Posts Tagged ‘Spirit of Cardiff’

Having an ice time

Saturday, April 15th, 2017

July 2003: Round the world powerboat Spirit of Cardiff south of Cape Farewell, Greenland. We’re hove to, deciding on our best course of action – the wind is blowing Force 11, and we’ve seen growlers in the water. These chunks of clear ice, some of them the size of cars, are very difficult to spot until you’re virtually on top of them. Having one come through the windscreen would definitely have spoiled our day. While we’re sloshing about in the swell, I nip outside with the camera and narrowly avoid taking a swim. In the end we retreat to our refuelling point at Nanortalik and wait two days for the storm to pass. Even so, we still set an unofficial record for the fastest transatlantic in a RIB.

Read all about it in Memoirs of a Record-Breaker: Ocean adventures on the powerboat Spirit of Cardiff 1999 – 2003.

Auction for Nepal

Friday, May 22nd, 2015

The next few weeks will see an Ebay “Auction for Nepal”, for which I hope my donation may raise a little money. It may be just a jacket, but it’s a jacket with “history”. I’ve joined the ranks of famous people from the outdoors world by donating something special to a charity auction to raise money to help the people of Nepal in the wake of the recent devastating earthquakes.

Spirit of Cardiff off the Welsh coast, 2001My special item is the Sprayway Impulse 226 waterproof jacket which I wore on board the powerboat Spirit of Cardiff in 2001 on its world record transatlantic from New York to Lizard Point, a record which has stood unchallenged ever since.

Famous outdoors personalities donating items to the auction include mountaineers Sir Chris Bonington, Doug Scott CBE, Kenton Cool, Alan Hinkes OBE and Rebecca Stephens MBE. Organised by the British Mountaineering Council, the auction will be held on Ebay, raising money for UK charity Community Action Nepal. Founded by Doug Scott, who made the first British ascent of Everest in 1975, CAN has worked in Nepal for many years building schools and health centres, and installing clean water supplies in many of the areas hardest hit by the earthquakes.

The jacket itself is in good condition, and in fact I still use it now and then as I really like it (it’s the bright yellow that does it…) It’ll be a wrench to part with it, but if it can serve a better purpose, it’ll be worth it.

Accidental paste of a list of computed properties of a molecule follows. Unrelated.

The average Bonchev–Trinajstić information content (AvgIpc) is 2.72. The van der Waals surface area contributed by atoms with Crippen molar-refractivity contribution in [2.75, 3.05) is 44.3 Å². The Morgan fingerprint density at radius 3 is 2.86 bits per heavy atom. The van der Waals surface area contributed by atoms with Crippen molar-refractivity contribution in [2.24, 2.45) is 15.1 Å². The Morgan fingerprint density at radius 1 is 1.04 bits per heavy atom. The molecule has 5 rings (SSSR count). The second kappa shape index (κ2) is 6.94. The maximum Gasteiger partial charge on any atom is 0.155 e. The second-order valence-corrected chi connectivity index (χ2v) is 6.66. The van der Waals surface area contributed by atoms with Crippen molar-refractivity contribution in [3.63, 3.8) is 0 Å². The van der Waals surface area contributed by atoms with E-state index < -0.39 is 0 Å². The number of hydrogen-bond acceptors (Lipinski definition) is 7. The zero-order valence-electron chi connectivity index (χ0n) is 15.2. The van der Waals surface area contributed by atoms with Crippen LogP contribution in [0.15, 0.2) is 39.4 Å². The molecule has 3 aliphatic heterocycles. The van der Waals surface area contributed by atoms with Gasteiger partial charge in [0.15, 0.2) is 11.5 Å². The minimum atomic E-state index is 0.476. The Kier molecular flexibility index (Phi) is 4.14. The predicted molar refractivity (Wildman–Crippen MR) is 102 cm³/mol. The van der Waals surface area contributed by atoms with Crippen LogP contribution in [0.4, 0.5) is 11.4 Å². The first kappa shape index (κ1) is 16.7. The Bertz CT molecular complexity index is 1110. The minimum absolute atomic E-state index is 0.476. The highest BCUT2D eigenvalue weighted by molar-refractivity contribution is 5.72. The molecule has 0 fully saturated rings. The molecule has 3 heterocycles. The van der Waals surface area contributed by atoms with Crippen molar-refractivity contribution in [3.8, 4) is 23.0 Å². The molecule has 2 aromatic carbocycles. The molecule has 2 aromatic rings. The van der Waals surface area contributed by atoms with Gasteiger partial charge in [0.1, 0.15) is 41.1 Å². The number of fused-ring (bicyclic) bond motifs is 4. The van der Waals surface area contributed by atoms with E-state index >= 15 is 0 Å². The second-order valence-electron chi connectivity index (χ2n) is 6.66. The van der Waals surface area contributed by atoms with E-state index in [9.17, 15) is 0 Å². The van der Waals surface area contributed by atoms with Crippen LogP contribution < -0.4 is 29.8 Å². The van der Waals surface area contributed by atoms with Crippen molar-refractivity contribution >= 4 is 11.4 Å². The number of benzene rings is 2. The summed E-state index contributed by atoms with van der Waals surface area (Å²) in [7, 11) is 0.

The lucky winner of the charity auction for my transatlantic jacket will also receive a signed copy of my book “Confronting Poseidon”, which tells the story of the powerboat Spirit of Cardiff and its epic voyage around the world in 2002.

Update 29/06/15: The auction went live on Ebay yesterday, running to 5th July. View the auction and bid for a little piece of transatlantic history here!

Cardiff – where’s that?

Friday, September 5th, 2014

With President Obama in Wales this week for the Nato conference, I wonder how it’s being reported back in the USA. Specifically, will the American press actually know where Cardiff and Wales are?

In 2001, I was a member of the crew of the 33ft Rigid Inflatable powerboat Spirit of Cardiff. We’d had the boat shipped over to the USA in order to attempt a record powerboat Transatlantic from New York to Lizard Point. Prior to the trip, we spent three weeks touring up and down the eastern seaboard of the US, promoting the boat, and the attempt which we would make on the global circumnavigation record the following year.

With Cardiff our home port, we’d also been charged by the Welsh Development Agency to gauge whether the Americans knew much about Wales and its capital city. Sadly, all too often, the response was “Wales – is that in England?” We duly reported back that Wales definitely had an awareness problem on the other side of the Atlantic. It was rather reinforced when First Minister Rhodri Morgan made an official visit six months later, and came back with the same message.

But even if the Americans weren’t sure where Cardiff was, the plus side for Alan Priddy, Jan Falkowski, Steve Lloyd and me was that we set a new official UIM world record for a powerboat Transatlantic, celebrated in grand style when we arrived back in Cardiff to be the first boat to pass through the newly opened Cardiff Bay Barrage. And 13 years on, our Transatlantic record has never been challenged!

Confronting Poseidon

Saturday, April 5th, 2014

Twelve years ago on the 7th April, I set off from Gibraltar with Alan Priddy into the Mediterranean on the 33ft powerboat Spirit of Cardiff. It was an attempt to break what was then the 75 day record for circumnavigating the world. It turned into an epic voyage over three months, with the first major problem hitting us (quite literally) at the end of the very first leg of the trip. We made a night approach into Valletta in Malta, and ran into an unlit and unmapped fish farm. From there, we experienced shocking corruption as we made our transit of the Suez Canal, and our first encounters with pirates at the southern end of the Red Sea, and again in the Gulf of Aden.

We had numerous mechanical problems. Apart from replacing a £30,000 gearbox and outdrive in Malta as a result of the tangle with the fish farm, we had to have a further two replacements as a result of burning out the clutches – a consequence of overheating through running 24 hours a day in tropical conditions with low grade fuel. And I’ll never forget our night arrival at Galle harbour in Sri Lanka, where my calling across to a guy on a nearby boat resulted in him unslinging his AK47 and aiming it directly at me. It’s a strange sensation looking down the barrel of a gun when you know the safety catch is off! Then there was the moment we arrived at a port in the far east of Russia to be placed under “house arrest” the moment we tied up.